ACCESS Australia spokesman Dr Railton Hill said the proposed criminal and child protection order checks under the Assisted Reproductive Treatment Bill were discriminatory. There would be a backlash at the next election if the legislation passed the Upper House, with the Government discriminating against people on the basis of a medical disability, he said. "All of us are being degraded and regarded as second-class citizens with this proposal," he said. "It's a further imposition when you're already in a stressed situation."

The IVF Directors Group has rejected the Government's claim that the early stages of fertility treatment would be exempt from the condition for a criminal and child protection order check. A spokeswoman for Attorney-General Rob Hulls said this week the checks would be required only when a woman was seeking to become pregnant and not at the stage of harvesting eggs. "The requirement for a criminal record check applies to women undergoing a treatment procedure that seeks to procure a pregnancy, such as artificial insemination or IVF", spokeswoman Meaghan Shaw said.

Rick Forbes of the IVF Directors Group said the claim was misleading and the group's legal advice found it was incorrect. "We can't commence any ART, (Assisted Reproductive Treatment) and that means we can't harvest eggs, until those checks are in place," he said. "The moment we inject a woman with hormones to harvest her eggs we have started the process of IVF."

Debate on the Bill was adjourned in the Upper House yesterday after only a handful of Liberal MPs chose to speak on the legislation. A vote is not expected until November 11 when Parliament resumes. It's believed a handful of Labor MPs may vote against the Government's Bill, which would defeat the legislation.

Premier John Brumby said he still predicted the vote in the Upper House, likely in mid-November, would be close. "I thought it would always be very close in the Upper House, I thought the Bill would pass the Lower House but it would be very close in the Upper House so I'm not in a position to make a judgment about that, it is a conscience vote but will be very close," he said. "But there won't be a vote on this for a couple of weeks so we'll wait and see."

He tried to dismiss suggestions it would take four to six weeks for a person to get a criminal and child protection order check. The Herald Sun this week revealed up to 7000 women seeking fertility treatment every year would have to undergo criminal and child protection order checks if the landmark legislation were passed in State Parliament.


Victoria: Systematic bashings by police squad

But only a slap on the wrist as punishment

A high-level probe has found many former members of the armed offenders squad believed bashing criminals was a "community service". The Office of Police Integrity director, Michael Strong, said members of the scrapped squad had a disproportionate number of complaints compared with all other Victoria Police squads.

In a report tabled in State Parliament today, Mr Strong also said some squad members believed they were a "force within the force" and that they considered themselves above the law. "The armed offenders squad should be regarded as a cultural relic within Victoria Police," he said. "Too many of its members believed that 'the end justified the means' and that bashing a 'crook', was a community service. "The squad, through a lack of appropriate monitoring and accountability within Victoria Police, was allowed to develop its own culture, out of step with the organisation's direction. "Its members drew comfort from the strong support they received from the Police Association."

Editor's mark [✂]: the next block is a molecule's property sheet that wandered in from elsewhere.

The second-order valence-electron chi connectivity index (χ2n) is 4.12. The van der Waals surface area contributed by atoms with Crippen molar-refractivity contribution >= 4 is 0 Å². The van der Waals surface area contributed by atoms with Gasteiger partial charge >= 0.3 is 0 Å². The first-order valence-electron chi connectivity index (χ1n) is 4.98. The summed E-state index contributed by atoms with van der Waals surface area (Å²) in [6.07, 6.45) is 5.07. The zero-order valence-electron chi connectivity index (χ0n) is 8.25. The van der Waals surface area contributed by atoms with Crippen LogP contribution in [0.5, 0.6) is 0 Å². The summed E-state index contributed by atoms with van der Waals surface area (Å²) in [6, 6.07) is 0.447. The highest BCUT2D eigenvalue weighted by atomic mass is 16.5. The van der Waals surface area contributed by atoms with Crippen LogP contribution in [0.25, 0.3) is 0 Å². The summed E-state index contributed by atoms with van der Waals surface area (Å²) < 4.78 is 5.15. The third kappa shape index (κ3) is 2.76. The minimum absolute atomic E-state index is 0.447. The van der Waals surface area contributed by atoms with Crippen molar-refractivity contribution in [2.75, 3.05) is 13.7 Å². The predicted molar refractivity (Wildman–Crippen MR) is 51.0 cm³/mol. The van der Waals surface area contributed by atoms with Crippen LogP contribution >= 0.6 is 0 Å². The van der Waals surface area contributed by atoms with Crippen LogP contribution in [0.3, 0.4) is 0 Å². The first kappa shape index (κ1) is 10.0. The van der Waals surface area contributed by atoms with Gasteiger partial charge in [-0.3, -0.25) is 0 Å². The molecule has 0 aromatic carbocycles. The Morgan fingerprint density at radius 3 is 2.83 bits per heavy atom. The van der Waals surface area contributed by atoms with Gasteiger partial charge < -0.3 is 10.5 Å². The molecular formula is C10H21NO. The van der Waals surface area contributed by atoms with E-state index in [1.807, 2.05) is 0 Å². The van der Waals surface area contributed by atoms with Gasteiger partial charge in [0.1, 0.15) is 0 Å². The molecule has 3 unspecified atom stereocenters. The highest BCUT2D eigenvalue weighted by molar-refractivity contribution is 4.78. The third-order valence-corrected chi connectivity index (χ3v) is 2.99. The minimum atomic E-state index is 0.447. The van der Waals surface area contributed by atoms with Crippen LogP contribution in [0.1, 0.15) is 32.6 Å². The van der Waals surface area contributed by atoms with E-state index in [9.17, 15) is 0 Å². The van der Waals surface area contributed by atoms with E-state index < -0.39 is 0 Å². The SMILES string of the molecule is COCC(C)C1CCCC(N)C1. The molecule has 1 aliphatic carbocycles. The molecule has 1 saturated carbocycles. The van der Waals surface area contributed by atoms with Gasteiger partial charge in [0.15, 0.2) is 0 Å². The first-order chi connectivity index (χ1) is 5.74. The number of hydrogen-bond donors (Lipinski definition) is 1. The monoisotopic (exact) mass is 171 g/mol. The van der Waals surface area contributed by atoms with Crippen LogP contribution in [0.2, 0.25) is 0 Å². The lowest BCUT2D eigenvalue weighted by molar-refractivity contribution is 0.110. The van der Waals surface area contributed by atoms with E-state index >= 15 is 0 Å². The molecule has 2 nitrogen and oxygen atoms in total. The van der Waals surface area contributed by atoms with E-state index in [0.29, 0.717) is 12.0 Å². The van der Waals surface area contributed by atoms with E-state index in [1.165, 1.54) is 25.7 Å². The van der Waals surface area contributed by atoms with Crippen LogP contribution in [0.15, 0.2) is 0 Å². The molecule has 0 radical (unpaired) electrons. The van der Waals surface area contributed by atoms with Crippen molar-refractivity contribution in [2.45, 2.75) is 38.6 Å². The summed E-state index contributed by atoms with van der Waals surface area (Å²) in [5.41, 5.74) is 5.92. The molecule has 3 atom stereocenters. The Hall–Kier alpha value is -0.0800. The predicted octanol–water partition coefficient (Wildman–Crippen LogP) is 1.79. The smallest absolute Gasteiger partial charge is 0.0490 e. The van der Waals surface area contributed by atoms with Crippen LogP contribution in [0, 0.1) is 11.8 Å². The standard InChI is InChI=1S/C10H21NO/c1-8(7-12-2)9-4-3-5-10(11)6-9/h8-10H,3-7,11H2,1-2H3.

The OPI secretly bugged an armed offenders squad interview room in 2006 and filmed squad members committing assaults. Chief Commissioner Christine Nixon scrapped the elite squad within weeks of a July 2007 OPI raid on the squad. Disgraced ex-squad members Robert Dabb, Mark Butterfield and Matthew Franc initially denied it was them caught on the secret OPI camera bashing a suspect. But each of the former detectives this year pleaded guilty to assault and misleading the OPI director. They were sentenced to intensive corrections orders involving community work, education and training of between 17 weeks and 22 weeks.

Mr Strong said the OPI's investigation into the armed offenders squad exposed wider problems than just the assaults committed by three members. "Lack of a stable and strong middle management clearly contributed to the fact that an unhealthy squad culture was able to continue unchecked," he said. "The absence of a stable leadership and lack of diligent supervisors gave squad members 'free rein' to use whatever policing methods they liked. "There are indications that the informal squad culture had gained such strength and impenetrability that the chain of command was effectively reversed, to the point where some squad members considered themselves immune from managerial accountability or authority."

Mr Strong said the OPI investigation exposed a flagrant disregard by some squad members for suspects' rights. "Covert audiovisual footage obtained in the course of the investigation depicts a brutal and sustained physical assault by three former members of Victoria Police as well as a purported welfare check by a squad inspector that failed to protect the suspect," he said.